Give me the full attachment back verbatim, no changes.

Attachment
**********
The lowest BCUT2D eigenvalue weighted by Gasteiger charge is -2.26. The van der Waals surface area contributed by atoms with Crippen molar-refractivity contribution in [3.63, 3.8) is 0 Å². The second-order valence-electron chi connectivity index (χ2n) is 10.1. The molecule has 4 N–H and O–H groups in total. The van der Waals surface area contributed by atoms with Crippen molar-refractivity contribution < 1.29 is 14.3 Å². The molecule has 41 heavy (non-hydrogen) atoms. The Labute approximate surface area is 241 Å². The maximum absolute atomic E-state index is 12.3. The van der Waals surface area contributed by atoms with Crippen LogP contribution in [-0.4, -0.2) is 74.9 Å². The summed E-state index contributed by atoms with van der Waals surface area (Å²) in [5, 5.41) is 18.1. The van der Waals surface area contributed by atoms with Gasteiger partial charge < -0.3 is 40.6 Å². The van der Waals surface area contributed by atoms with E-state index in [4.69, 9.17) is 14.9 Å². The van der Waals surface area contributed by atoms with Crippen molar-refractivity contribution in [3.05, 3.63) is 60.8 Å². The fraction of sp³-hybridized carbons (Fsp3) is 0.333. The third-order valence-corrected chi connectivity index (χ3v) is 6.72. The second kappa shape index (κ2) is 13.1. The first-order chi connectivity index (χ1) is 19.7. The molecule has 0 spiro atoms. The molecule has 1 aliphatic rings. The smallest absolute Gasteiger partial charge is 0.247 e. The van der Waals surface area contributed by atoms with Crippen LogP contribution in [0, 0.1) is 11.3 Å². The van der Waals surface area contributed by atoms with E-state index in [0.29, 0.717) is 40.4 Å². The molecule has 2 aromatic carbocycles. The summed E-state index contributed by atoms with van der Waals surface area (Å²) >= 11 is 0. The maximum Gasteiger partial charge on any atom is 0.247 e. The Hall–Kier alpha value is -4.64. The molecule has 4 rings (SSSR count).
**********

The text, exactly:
The lowest BCUT2D eigenvalue weighted by Gasteiger charge is -2.26. The van der Waals surface area contributed by atoms with Crippen molar-refractivity contribution in [3.63, 3.8) is 0 Å². The second-order valence-electron chi connectivity index (χ2n) is 10.1. The molecule has 4 N–H and O–H groups in total. The van der Waals surface area contributed by atoms with Crippen molar-refractivity contribution < 1.29 is 14.3 Å². The molecule has 41 heavy (non-hydrogen) atoms. The Labute approximate surface area is 241 Å². The maximum absolute atomic E-state index is 12.3. The van der Waals surface area contributed by atoms with Crippen LogP contribution in [-0.4, -0.2) is 74.9 Å². The summed E-state index contributed by atoms with van der Waals surface area (Å²) in [5, 5.41) is 18.1. The van der Waals surface area contributed by atoms with Gasteiger partial charge < -0.3 is 40.6 Å². The van der Waals surface area contributed by atoms with E-state index in [4.69, 9.17) is 14.9 Å². The van der Waals surface area contributed by atoms with Crippen molar-refractivity contribution in [3.05, 3.63) is 60.8 Å². The fraction of sp³-hybridized carbons (Fsp3) is 0.333. The third-order valence-corrected chi connectivity index (χ3v) is 6.72. The second kappa shape index (κ2) is 13.1. The first-order chi connectivity index (χ1) is 19.7. The molecule has 0 spiro atoms. The molecule has 1 aliphatic rings. The smallest absolute Gasteiger partial charge is 0.247 e. The van der Waals surface area contributed by atoms with Crippen LogP contribution in [0, 0.1) is 11.3 Å². The van der Waals surface area contributed by atoms with E-state index in [0.29, 0.717) is 40.4 Å². The molecule has 2 aromatic carbocycles. The summed E-state index contributed by atoms with van der Waals surface area (Å²) >= 11 is 0. The maximum Gasteiger partial charge on any atom is 0.247 e. The Hall–Kier alpha value is -4.64. The molecule has 4 rings (SSSR count).